Loss of the Titanic
By co-incidence, Andrew Houston was a former scholar of Rathkell National School, Addergoole, where his father was the first principal. Andrew attended his father's small school from 1855 to 1860, some 20 years before John and Mary Bourke were enrolled in the same school, both of whom perished on the Titanic.
Houston's father, himself a writer of verses and songs, was known as the Nephin Bard. After he died, the eleven year old Andrew immigrated with his mother and three siblings to England, to work in the Lancashire Mills alongside Michael Davitt, the Irish nationalist, agrarian and social reformer from Straide in Mayo. Hundreds of Mayo families followed that migrant path to east Lancashire to find work and avoid incarceration in the post-Famine Work-houses back home.
There Andrew kept up the tradition of writing poetry and became known as the Rossendale Bard, after the town in Lancashire where he lived. He wrote more than a hundred poems and songs before he died in 1920.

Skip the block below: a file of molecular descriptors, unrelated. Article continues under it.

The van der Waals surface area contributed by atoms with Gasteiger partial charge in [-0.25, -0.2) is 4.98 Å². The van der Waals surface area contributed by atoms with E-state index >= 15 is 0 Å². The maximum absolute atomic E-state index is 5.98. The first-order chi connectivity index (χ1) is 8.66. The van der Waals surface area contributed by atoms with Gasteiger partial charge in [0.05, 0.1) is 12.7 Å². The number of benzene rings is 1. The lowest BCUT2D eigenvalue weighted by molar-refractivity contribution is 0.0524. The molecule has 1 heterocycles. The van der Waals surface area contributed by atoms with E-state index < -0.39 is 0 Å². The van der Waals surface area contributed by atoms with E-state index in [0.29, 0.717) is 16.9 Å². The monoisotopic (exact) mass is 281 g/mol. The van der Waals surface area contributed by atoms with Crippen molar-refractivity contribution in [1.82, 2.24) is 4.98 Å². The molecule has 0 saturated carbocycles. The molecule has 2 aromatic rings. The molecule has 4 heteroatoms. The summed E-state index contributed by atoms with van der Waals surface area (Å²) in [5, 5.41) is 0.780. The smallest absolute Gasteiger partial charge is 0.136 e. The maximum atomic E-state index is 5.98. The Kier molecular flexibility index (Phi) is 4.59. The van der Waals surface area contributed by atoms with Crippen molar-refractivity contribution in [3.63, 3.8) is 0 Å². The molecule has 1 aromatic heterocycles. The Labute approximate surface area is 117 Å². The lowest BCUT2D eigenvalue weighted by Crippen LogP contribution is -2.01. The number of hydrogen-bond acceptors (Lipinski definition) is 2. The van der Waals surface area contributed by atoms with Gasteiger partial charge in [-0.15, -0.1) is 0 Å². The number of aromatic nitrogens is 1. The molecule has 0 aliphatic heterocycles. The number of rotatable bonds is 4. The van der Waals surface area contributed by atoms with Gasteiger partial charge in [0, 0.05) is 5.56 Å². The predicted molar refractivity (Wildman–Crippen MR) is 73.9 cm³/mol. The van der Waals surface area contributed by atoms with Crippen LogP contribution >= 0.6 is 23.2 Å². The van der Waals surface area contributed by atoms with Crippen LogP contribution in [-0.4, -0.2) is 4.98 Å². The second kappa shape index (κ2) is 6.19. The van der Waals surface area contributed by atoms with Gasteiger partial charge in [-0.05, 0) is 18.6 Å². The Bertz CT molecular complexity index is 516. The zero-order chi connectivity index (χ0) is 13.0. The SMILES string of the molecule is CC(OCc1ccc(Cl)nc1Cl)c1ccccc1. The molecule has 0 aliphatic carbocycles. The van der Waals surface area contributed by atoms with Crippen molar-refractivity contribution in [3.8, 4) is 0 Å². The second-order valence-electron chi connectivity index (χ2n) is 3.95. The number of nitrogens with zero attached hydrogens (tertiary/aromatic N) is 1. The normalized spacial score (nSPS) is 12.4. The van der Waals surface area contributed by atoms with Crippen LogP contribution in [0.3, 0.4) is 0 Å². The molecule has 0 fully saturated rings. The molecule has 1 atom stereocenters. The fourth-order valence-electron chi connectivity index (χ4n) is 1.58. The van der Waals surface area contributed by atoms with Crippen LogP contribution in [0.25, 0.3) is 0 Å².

He probably did not even realise that eleven people from his own parish of Addergoole had lost their lives when he penned his poem 'Loss of the Titanic', but the final verse is a fair tribute to his empathy with those who died and those who remained behind.
"God solace all bereaved ones', what're their creed or race,
and may His brightest seraphs, their loved lost friends embrace!
And may the brave who perished be lovingly remember'd,
while rolls an ocean wave. "